State Rep. Antonio Applauds Introduction Of Equality Act
Federal bill would add anti-discrimination protections for LGBT community
 
 

State Representative Nickie J. Antonio (D-Lakewood) today applauded the introduction of the Equality Act of 2015 in the U.S. Congress. The bipartisan federal legislation will set uniform federal standards to protect LGBT individuals from discrimination in housing, employment, education, public accommodations, financial transactions and jury selections.


“Currently there is only a patchwork of laws in some states that seek to protect the rights of LGBT Americans in their schools, workplaces and communities,” said Antonio. “It is time for federal legislation that protects all Americans from discrimination based on sexual orientation or gender expression.”  


If passed, the Equality Act of 2015 would expand the Civil Rights Act of 1964 to include civil rights protections against discrimination based on sexual orientation or gender identity. Ohio law currently does not prohibit such discrimination. 

 
 
 
  
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Antonio Responds To Latest Ohio Opioid Crisis Report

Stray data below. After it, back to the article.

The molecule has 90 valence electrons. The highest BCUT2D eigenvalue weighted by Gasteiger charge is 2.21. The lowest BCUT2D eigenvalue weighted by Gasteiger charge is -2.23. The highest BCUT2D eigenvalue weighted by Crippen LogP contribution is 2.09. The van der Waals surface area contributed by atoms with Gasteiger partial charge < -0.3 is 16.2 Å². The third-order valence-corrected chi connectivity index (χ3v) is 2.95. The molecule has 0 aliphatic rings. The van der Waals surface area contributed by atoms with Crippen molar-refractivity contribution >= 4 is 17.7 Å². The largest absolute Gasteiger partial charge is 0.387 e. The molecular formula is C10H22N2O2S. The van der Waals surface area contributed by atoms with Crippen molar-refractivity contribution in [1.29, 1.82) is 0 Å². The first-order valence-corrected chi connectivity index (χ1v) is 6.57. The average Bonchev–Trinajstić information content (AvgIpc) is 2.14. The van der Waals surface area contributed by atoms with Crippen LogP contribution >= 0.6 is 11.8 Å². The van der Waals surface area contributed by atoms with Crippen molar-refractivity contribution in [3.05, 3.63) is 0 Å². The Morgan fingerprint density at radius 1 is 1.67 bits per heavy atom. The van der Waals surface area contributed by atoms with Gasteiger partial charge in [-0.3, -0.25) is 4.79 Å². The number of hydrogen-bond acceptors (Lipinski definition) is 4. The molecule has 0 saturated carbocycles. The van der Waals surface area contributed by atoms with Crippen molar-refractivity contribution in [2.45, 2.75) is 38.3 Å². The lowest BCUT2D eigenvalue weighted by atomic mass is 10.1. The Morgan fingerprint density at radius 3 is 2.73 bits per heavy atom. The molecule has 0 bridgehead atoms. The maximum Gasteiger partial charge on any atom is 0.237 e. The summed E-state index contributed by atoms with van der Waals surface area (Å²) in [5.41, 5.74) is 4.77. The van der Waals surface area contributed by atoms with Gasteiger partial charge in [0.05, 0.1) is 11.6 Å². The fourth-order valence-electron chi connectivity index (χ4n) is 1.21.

The lead Democrat on the Ohio House’s Health Committee, Democratic Whip and state Rep. Nickie J. Antonio (D-Lakewood), today responded to the latest dire report on Ohio’s statewide opioid overdose and addiction emergency.

The Ohio State University’s College of Food, Agricultural and Environmental Sciences released the report “Taking Measure of Ohio’s Opioid Crisis” Tuesday, highlighting the grim realities many in the state are experiencing, but also making a case for greater treatment access and expanded educational and economic opportunities for Ohioans.

“This report confirms that treatment is necessary to stem the tide of this opioid crisis, and clearly we do not have enough treatment options currently available,” said Antonio. “We can do better. We must do better. Taxpayers deserve better economic opportunities, a strong and affordable educational foundation, and greater access to healthcare services – all things that we know will prevent opioid addiction and abuse.”

The report points to low education levels and limited job opportunities as central underlying causes of opioid abuse.